Circuit Training: Ford Focus RS Test Drive
I am not a fast driver. This might seem like an odd admission from a motoring journalist, but I can contemplate it without embarrassment.
It must be something to do with how my brain’s wired up. To be a quick, smooth driver you need to assimilate a lot of information about what the car is doing, through the pedals, steering wheel and even your backside. You also need to be aware of what’s happening in the outside world, from where the road is heading to what other people are doing. I can deal with all of these things individually, and put them together at normal road speeds, but speed them up on a race track and stuff starts to go awry.
So when Ford asked me to drive its 165mph Focus RS on the motor racing circuit in Valencia, Spain, various bits of my anatomy tensed somewhat.
The car has four selectable driving modes: ‘Quite Bonkers,’ ‘Utterly Demented,’ ‘Like a rat up a drainpipe’ and ‘Sideways’ (actually they’re ‘Normal,’ ‘Sport,’ ‘Launch Control’ and ‘Drift’). The last one turns off a lot of the electronic aids that keep this spectacularly fast car nailed to the road, so that it can be made to go very sideways. We would also be experiencing the Launch and Drift functions. I greeted this news with a similar sense of modified rapture.
The Focus RS is not a car for introverts. Bits bulge, there are huge vents and air intakes and a pumped up rear spoiler. Massive low profile tyres surround expensive alloy wheels, behind which enormous brakes and calipers can be seen. This very European car was partly developed in America by blokes who look like ZZ Top roadies, but it isn’t an essay in brute force and ignorance. The thing has computer controlled four-wheel-drive, and sophisticated differentials that monitor and individually send power (almost 350bhp of it) to whichever wheel they think needs it most. Its computers can also do things to the steering response, alter how hard the dampers are, and even change the way the car sounds.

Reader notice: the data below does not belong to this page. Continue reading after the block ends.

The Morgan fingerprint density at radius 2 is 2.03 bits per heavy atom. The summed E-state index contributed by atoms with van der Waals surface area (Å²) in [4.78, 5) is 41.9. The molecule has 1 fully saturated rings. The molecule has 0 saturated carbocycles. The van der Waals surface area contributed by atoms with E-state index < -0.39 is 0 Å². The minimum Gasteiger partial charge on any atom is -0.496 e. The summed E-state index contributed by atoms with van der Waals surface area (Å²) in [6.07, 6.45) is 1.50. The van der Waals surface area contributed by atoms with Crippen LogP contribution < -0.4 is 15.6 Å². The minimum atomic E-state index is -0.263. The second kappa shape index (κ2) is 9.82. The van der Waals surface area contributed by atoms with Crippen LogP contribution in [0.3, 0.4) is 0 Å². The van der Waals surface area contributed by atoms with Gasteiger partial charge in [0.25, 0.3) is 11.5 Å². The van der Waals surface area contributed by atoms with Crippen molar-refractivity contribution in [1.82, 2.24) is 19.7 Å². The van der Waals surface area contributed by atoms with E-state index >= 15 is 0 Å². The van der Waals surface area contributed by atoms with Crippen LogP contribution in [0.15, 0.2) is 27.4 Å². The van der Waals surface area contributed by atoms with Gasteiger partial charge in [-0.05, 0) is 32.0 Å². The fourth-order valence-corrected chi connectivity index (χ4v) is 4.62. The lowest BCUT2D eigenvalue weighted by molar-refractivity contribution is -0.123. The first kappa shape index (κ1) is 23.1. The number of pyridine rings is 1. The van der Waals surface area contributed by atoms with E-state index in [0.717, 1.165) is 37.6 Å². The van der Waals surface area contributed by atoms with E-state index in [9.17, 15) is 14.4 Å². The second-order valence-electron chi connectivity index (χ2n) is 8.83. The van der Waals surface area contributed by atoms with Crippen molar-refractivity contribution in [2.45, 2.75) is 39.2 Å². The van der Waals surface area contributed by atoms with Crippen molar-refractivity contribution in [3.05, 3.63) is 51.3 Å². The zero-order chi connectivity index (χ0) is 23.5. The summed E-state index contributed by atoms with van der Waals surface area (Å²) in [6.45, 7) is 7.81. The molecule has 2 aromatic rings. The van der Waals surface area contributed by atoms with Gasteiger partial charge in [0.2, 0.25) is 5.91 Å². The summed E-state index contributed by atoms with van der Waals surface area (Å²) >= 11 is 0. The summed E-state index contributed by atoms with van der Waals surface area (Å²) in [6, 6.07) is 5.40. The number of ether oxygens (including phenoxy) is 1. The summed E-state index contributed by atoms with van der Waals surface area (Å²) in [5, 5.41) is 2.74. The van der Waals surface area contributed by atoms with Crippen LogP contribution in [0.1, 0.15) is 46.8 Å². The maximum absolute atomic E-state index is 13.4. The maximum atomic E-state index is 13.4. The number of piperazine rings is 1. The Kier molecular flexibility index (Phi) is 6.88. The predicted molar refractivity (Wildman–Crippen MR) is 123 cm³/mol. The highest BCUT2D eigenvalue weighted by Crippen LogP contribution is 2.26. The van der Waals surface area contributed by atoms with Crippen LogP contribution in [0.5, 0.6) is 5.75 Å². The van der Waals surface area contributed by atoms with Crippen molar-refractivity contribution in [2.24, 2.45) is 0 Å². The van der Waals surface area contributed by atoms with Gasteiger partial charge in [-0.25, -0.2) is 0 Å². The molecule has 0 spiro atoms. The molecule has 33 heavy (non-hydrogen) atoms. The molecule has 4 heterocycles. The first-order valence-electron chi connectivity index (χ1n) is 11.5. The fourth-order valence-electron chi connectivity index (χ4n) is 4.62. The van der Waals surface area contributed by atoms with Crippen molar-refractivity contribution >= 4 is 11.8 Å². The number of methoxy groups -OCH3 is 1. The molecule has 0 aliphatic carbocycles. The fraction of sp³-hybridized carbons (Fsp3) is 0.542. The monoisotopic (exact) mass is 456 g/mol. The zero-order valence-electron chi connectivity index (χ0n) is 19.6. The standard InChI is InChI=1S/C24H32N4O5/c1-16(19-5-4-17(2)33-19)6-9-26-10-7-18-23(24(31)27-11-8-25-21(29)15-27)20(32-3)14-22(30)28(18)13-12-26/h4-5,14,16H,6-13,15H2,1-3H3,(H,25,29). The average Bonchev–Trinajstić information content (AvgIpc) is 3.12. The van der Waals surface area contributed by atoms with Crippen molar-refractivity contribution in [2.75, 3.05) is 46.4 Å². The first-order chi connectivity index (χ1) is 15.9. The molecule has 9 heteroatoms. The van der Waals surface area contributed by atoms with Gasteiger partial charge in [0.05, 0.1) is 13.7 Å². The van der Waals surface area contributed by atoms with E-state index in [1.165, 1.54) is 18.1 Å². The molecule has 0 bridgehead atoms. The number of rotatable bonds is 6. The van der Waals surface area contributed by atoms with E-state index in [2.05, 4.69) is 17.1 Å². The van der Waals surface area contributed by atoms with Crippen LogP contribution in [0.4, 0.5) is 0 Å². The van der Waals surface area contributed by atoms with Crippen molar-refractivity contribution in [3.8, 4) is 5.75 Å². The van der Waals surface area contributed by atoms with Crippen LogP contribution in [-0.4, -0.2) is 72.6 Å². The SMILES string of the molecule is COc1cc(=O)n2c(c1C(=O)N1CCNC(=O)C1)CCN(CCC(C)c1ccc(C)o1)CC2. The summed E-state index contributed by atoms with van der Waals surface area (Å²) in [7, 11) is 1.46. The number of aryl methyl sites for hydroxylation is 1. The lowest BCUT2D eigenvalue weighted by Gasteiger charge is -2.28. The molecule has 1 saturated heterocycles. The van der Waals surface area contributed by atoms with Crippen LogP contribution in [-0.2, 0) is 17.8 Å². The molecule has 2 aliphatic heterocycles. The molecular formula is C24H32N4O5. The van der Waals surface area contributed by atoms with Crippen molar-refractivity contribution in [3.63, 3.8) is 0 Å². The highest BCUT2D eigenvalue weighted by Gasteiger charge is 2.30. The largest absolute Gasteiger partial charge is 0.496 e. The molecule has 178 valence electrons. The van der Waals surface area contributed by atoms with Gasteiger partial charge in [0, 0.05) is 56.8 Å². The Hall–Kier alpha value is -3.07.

Yet you could go shopping in an RS, or do battle with the traffic on the South Circular Road. The ride is very firm, slightly unsettled on poor motorway services, but otherwise surprisingly OK, and slightly sharp clutch aside, the car is deceptively easy to drive. It has a forgiving nature that flatters its driver. The steering is sharp and responsive, throttle action instant, the six-speed gearbox (no sissy paddle shifts for the RS) solid, but accurate, the brakes haul off the speed with ease. It can be punted into bends and flung out of them with confidence, and yes, even your sluggish correspondent found it fun.
So what happened at the racetrack? The ‘Launch’ facility was indeed impressive, although I suspect my car didn’t manage the official 0-62 of 4.7secs on the first go, because I’d forgotten to release the handbrake. The instructor managed not to laugh.
We then tried the Drift button. Some of my colleagues quickly got their cars to do shrieking pirouettes in a fog of tyre smoke. Despite the instructor’s entreaties to ‘boot the throttle! Boot the throttle,’ I went a bit sideways then slunk away.
After that came the circuit driving, where our party took to the track in batches of five cars. Oh dear. I started at the back of a batch, from which I was soon detached, as everyone else roared into the distance. As my nerve failed the RS coped brilliantly with the funny lines I took through corners, the strange places I applied the brakes and changed gear. A car should ‘flow’ on a racing circuit, but somebody had turned off my tap, and I quickly dribbled back in to the pits for fear of getting in everyone else’s way.
If you like in your face, grown up hooligan’s hot hatches, then you’ll love the Focus RS. It’s brilliant at what it does, but apparently I wasn’t brilliant at making it do those things.
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